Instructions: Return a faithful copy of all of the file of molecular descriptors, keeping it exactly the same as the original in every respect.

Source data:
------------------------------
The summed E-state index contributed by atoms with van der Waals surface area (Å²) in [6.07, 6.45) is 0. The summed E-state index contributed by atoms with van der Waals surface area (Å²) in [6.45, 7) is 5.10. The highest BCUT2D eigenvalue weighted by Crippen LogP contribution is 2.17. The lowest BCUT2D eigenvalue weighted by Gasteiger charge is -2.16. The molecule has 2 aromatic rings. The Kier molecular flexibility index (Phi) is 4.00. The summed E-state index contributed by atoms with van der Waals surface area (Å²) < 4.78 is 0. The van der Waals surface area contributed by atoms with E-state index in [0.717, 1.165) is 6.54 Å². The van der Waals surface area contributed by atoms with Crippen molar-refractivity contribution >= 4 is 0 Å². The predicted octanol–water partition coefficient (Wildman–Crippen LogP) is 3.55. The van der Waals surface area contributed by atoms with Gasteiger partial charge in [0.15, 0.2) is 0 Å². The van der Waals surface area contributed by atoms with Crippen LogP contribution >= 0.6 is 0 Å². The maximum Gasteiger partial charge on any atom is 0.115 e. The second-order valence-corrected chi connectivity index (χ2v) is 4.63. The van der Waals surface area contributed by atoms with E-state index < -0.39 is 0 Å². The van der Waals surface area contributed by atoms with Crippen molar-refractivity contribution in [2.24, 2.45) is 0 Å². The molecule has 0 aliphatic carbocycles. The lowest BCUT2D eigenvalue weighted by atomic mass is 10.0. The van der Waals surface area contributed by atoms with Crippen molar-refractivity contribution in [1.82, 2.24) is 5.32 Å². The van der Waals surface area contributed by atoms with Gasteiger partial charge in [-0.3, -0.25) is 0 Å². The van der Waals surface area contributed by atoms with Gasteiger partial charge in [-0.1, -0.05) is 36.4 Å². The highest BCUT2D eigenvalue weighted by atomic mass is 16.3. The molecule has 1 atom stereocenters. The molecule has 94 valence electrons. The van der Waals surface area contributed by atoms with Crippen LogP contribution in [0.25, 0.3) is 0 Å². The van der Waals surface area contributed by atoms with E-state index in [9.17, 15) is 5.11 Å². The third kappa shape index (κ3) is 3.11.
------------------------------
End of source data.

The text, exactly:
The summed E-state index contributed by atoms with van der Waals surface area (Å²) in [6.07, 6.45) is 0. The summed E-state index contributed by atoms with van der Waals surface area (Å²) in [6.45, 7) is 5.10. The highest BCUT2D eigenvalue weighted by Crippen LogP contribution is 2.17. The lowest BCUT2D eigenvalue weighted by Gasteiger charge is -2.16. The molecule has 2 aromatic rings. The Kier molecular flexibility index (Phi) is 4.00. The summed E-state index contributed by atoms with van der Waals surface area (Å²) < 4.78 is 0. The van der Waals surface area contributed by atoms with E-state index in [0.717, 1.165) is 6.54 Å². The van der Waals surface area contributed by atoms with Crippen molar-refractivity contribution >= 4 is 0 Å². The predicted octanol–water partition coefficient (Wildman–Crippen LogP) is 3.55. The van der Waals surface area contributed by atoms with Gasteiger partial charge in [0.15, 0.2) is 0 Å². The van der Waals surface area contributed by atoms with Crippen LogP contribution >= 0.6 is 0 Å². The maximum Gasteiger partial charge on any atom is 0.115 e. The second-order valence-corrected chi connectivity index (χ2v) is 4.63. The van der Waals surface area contributed by atoms with E-state index < -0.39 is 0 Å². The van der Waals surface area contributed by atoms with Crippen molar-refractivity contribution in [2.24, 2.45) is 0 Å². The molecule has 0 aliphatic carbocycles. The lowest BCUT2D eigenvalue weighted by atomic mass is 10.0. The van der Waals surface area contributed by atoms with Crippen molar-refractivity contribution in [1.82, 2.24) is 5.32 Å². The van der Waals surface area contributed by atoms with Gasteiger partial charge in [-0.3, -0.25) is 0 Å². The van der Waals surface area contributed by atoms with Gasteiger partial charge in [-0.1, -0.05) is 36.4 Å². The highest BCUT2D eigenvalue weighted by atomic mass is 16.3. The molecule has 1 atom stereocenters. The molecule has 94 valence electrons. The van der Waals surface area contributed by atoms with Crippen LogP contribution in [0.25, 0.3) is 0 Å². The van der Waals surface area contributed by atoms with E-state index in [9.17, 15) is 5.11 Å². The third kappa shape index (κ3) is 3.11.